When I was in high school, one of the girls came to school one day wearing dangly paperclip earrings. Like, dangly earrings, made of paperclips. Tiny paperclips clasped together dangling from her ears. And when everyone said, “Oh! Those are… different!” – she told us that she found them in her grandmother’s jewelry box and that they were “vintage”.

Vintage paper clip earrings. From Grandma’s jewelry box. Like Grandma was a true fashion pioneer back in the 40s who just strung a bunch of paper clips together and then said, “Yea, I’m gonna keep these. Let me just put these in the jewelry box next to my pearls.” 


Did they even have paper clips back in the 40s? When did they start making paper clips? Were people even writing on paper back then, or was it all parchment and quill pens?

Okay, I guess it’s the 1940s, not the 1800s. You shouldn’t come here expecting a history lesson. We’re here to talk about clothes and stuff.

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Living with Intention.

Do you remember high school? I mean, really remember it.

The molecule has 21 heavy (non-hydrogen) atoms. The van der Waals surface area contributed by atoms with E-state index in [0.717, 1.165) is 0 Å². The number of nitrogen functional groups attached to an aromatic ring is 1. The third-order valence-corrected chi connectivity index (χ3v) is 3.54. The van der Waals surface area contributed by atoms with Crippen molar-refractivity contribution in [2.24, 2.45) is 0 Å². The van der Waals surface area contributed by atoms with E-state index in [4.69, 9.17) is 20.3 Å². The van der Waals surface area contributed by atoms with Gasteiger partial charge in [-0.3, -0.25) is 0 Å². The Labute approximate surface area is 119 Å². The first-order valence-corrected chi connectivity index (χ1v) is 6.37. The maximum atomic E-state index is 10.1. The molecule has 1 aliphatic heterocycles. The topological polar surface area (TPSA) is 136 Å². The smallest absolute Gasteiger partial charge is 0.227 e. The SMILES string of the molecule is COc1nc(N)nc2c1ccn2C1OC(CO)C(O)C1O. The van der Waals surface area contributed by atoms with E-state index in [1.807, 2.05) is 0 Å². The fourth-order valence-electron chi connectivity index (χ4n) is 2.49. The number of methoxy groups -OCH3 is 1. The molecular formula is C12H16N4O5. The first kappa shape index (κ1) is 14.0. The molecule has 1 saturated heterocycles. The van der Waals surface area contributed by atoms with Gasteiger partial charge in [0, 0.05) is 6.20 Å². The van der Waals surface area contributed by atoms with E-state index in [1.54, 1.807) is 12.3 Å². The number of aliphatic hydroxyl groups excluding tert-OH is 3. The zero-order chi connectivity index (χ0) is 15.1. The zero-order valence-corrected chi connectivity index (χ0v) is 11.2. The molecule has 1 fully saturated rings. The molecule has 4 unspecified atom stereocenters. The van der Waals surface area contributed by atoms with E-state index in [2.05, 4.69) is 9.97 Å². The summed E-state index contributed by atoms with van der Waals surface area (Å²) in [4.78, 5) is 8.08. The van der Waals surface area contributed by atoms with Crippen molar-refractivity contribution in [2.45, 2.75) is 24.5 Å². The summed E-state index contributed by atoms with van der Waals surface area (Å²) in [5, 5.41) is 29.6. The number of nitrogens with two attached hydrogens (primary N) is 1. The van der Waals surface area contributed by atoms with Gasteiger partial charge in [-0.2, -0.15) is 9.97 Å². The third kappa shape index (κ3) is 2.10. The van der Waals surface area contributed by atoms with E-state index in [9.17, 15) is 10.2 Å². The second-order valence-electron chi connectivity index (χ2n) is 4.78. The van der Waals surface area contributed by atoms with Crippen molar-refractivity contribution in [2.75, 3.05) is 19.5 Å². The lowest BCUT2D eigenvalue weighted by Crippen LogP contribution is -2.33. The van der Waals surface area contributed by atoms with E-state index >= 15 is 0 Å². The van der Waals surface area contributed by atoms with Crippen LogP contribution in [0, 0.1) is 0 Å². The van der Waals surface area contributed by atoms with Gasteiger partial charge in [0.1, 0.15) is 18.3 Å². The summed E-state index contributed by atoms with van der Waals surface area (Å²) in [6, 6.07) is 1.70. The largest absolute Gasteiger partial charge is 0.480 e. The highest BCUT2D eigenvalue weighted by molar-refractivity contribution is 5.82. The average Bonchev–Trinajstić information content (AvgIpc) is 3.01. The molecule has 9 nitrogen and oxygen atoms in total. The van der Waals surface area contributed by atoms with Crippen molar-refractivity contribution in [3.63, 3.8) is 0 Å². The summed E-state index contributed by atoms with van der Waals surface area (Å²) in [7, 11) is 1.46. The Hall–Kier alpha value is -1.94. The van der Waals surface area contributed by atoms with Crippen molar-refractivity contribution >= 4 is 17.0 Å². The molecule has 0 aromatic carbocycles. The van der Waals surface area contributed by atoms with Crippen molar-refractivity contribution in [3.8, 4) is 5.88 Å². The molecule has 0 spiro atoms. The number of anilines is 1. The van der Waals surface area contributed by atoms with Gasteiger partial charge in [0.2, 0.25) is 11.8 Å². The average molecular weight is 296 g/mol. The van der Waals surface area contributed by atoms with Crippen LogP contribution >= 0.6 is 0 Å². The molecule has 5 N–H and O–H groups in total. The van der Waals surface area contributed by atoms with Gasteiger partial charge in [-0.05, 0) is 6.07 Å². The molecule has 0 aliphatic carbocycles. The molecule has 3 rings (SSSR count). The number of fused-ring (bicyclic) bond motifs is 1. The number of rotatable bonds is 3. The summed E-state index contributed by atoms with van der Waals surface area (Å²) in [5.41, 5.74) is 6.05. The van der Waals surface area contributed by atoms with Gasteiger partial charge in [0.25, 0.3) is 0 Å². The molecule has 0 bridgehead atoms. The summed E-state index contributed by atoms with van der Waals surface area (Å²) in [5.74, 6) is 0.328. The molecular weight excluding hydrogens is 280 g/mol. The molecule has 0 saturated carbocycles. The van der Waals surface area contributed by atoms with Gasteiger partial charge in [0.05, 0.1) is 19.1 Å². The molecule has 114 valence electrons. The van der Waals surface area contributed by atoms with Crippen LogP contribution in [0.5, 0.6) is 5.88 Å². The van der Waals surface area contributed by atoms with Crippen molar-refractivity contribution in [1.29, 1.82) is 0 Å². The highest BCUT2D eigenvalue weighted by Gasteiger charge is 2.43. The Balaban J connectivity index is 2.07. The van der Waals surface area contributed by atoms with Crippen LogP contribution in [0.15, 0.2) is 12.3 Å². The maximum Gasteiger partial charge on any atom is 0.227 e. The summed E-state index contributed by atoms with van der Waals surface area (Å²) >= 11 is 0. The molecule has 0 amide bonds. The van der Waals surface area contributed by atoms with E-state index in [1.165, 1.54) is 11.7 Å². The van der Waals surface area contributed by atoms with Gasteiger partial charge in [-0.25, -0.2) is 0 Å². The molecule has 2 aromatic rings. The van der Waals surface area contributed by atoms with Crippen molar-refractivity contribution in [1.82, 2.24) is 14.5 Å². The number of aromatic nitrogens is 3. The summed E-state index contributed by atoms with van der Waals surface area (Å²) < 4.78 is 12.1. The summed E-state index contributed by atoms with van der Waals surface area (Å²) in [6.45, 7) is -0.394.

I thought I’d grow up to be a model.

I’d forgotten about that until recently when I went back through and found the old diary I’d kept when I was 15. There’s a whole story in there about how I told my friend I wanted to be a model and she was like, “What’s your back up plan?” and I was like – “uh, RUDE” –then went off on a spiel about ambition and drive and told my super-rude friend that “If I didn’t believe I had a CHANCE to make my dreams come true, I wouldn’t be able to get out of bed in the morning” – to which my dumb, mean friend said, “So you’re telling me that you wake up every morning and say to yourself ‘I’m going to be a model’…?”

No. No, I did not do that. I was ambitious and overly optimistic, but not clinically insane.

Her next question (according to my notes) was – “What are you doing to get there?” as in, what steps was I taking at that point in my life to make this whole ‘modeling dream’ happen. This should be the first question you ask yourself for any career path. If you genuinely want to do something, or “be” something in this case, you have to lay out a plan and take the necessary steps to get there.